Unable to pay mortgages, thousands face evictions from their homes

Story by Kelsey Luing

MADRID – When Tannia Marcalla moved to Spain from Ecuador 15 years ago, she felt hopeful. Along with 1.5 million other Latin Americans, she had made the journey to Europe to take advantage of the region’s prosperity. “I came here for the opportunities, for both me and for my children,” she said through a translator. “I wanted more than anything to give them a better life.”

Now, out of work for three years after losing her waitressing job, the 33-year-old single mother is in danger of losing something more: her home. For three years, she has been unable to make mortgage payments on an apartment she financed at the height of the economic boom. She fears she will be evicted at any moment.

Tannia Marcalla, a mother of three, deals with constant anxiety surrounding her family's well-being. She worries that she will be kicked out of her home and she and her children won't have a place to live.

Tannia Marcalla, a mother of three, deals with constant anxiety surrounding her family’s well-being. She worries that she will be kicked out of her home and she and her children won’t have a place to live. Photo by Maria Amasanti.

“I have nightmares every night that the police are coming,” she said, wiping away tears. “I feel that, any day now, they will be knocking at my door.”

The collapse of the Spanish real-estate market, which began in 2008 and has only recently shown signs of recovery, has led to an unprecedented number of eviction notices throughout the country, more than 350,000 in all. It’s also created growing frustration with political leaders.

“Our government has done nothing to help these people, regardless of how they are suffering,” said Angel Alonso, 42, a Madrid-based social worker. “All of their money has been going straight to help the banks.”

During the financial crisis, he has been saddened to see so many families choosing between eating and paying the rent.

“There should be stronger policies, just like in other European nations, to protect these people,” Alonso said. “There is a large sector of the population that is essentially being ignored.”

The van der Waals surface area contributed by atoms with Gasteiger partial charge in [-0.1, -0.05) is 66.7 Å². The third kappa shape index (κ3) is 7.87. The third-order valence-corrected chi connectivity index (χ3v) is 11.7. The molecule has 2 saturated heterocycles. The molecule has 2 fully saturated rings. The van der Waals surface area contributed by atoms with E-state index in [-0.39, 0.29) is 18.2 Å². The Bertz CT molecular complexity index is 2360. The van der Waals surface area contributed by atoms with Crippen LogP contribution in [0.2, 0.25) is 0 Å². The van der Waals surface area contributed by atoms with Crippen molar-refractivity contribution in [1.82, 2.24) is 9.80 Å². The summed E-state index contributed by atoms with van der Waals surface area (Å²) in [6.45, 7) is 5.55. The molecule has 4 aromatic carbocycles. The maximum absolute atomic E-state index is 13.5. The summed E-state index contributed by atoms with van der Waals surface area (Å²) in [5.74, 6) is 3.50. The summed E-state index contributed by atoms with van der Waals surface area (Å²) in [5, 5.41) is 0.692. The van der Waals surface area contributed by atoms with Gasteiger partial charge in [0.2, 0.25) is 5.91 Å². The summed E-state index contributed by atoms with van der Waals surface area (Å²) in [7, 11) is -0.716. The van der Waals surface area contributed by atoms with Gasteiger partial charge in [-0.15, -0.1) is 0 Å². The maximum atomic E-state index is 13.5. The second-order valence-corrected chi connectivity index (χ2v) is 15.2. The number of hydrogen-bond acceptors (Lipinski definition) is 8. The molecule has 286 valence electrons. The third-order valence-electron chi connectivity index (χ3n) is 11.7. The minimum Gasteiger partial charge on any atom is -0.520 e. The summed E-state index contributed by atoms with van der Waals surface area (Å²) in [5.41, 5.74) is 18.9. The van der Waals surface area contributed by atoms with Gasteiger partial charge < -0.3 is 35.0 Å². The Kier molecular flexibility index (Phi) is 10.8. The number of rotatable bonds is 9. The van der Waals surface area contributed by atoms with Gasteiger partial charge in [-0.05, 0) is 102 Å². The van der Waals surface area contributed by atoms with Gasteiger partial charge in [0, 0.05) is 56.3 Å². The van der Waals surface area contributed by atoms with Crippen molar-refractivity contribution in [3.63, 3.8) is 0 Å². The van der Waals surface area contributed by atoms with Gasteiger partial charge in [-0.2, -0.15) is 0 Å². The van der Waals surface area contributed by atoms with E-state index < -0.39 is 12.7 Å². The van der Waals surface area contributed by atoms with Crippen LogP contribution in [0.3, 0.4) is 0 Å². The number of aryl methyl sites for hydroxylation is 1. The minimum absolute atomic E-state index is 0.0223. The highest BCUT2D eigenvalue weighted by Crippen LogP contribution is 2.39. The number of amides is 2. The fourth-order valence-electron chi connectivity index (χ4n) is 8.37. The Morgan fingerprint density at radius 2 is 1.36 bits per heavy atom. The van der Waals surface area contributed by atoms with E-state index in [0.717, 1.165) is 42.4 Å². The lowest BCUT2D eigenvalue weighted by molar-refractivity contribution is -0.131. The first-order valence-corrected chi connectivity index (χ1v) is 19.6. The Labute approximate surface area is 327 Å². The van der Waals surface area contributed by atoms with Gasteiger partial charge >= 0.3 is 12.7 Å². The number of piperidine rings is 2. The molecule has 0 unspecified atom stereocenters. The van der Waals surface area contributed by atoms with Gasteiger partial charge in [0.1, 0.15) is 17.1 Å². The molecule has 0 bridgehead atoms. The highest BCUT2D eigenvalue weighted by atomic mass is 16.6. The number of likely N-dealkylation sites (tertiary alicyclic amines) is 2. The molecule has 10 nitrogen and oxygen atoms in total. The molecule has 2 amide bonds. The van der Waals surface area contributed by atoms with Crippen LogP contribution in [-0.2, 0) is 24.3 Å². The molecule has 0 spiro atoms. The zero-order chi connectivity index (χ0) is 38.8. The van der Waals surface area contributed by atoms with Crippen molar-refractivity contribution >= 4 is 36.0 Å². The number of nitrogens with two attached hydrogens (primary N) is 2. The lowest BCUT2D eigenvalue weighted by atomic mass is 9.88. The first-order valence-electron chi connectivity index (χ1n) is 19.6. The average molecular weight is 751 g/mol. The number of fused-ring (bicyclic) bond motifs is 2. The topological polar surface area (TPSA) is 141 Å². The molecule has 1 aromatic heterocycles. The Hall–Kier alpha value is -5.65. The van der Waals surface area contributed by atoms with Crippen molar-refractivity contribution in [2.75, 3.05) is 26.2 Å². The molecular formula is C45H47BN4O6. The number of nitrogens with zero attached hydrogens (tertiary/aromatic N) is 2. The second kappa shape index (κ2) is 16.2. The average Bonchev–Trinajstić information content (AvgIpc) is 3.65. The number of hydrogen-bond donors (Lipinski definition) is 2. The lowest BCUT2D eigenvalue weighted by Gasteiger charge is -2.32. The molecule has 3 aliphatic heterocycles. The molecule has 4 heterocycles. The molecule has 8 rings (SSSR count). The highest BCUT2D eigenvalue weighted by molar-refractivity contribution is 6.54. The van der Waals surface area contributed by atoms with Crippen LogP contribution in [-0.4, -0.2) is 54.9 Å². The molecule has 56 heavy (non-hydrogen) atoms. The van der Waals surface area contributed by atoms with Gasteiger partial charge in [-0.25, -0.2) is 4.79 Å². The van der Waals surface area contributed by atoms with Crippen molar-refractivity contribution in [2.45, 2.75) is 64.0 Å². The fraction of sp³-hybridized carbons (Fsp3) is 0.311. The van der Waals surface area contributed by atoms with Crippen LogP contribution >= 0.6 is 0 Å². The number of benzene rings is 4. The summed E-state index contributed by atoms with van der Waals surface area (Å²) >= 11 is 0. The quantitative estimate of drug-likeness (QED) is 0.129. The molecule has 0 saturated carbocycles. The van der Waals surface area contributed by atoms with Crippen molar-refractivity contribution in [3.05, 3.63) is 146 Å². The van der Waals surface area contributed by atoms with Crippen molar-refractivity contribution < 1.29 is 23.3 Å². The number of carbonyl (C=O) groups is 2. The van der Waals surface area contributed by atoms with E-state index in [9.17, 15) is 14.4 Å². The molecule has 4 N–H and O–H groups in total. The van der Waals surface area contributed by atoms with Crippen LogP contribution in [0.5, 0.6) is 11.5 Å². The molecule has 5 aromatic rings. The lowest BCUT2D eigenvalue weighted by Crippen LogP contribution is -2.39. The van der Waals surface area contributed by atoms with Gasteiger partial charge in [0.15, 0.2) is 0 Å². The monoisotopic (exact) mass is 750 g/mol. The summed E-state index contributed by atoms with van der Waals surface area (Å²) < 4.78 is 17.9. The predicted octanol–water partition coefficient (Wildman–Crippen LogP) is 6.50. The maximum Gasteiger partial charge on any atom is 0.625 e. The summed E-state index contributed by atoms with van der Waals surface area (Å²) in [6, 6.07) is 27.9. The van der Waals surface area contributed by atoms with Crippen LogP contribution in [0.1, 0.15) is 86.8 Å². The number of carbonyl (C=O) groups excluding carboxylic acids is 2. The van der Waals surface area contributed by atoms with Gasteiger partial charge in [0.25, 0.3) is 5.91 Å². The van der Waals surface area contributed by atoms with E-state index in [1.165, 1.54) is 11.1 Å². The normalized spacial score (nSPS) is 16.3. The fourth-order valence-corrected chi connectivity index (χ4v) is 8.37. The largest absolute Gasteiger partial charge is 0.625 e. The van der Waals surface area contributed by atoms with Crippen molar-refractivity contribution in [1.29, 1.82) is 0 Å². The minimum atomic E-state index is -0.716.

Many blame Spain’s real-estate crisis on governmental practices that encouraged home ownership and borrowing – even for people who couldn’t really afford to buy property. From 1997 to 2007, more houses were built in Spain than in France, Germany and the United Kingdom combined. Real estate and construction made up nearly half of the nation’s gross domestic product.

At the same time, economists say, little attention was paid to building affordable housing. Currently, only 2 percent of Spain’s total housing stock is subsidized by the government. That compares to 35 percent in the Netherlands, 21 percent in the United Kingdom and 17 percent in France.

“It’s a really terrible situation,” said José Hernández, an economist and professor at American University in Madrid. “In social terms, I think it’s suicide for a country to allow thousands of people to have no hope for the future because they still owe money to the banks.”

The Bank of Spain recently reported that nearly 50,000 families lost their homes in 2013, up 11 percent from one year earlier. What’s most disturbing, said Hernández, is that nearly 20,000 of those defaults came from people giving up their homes voluntarily. That means they were likely offered special deals to get out from under onerous mortgages.

“We forgive the banks, but we condemn our people,” Hernández said. “Now, we have thousands of people who have nothing left to lose.”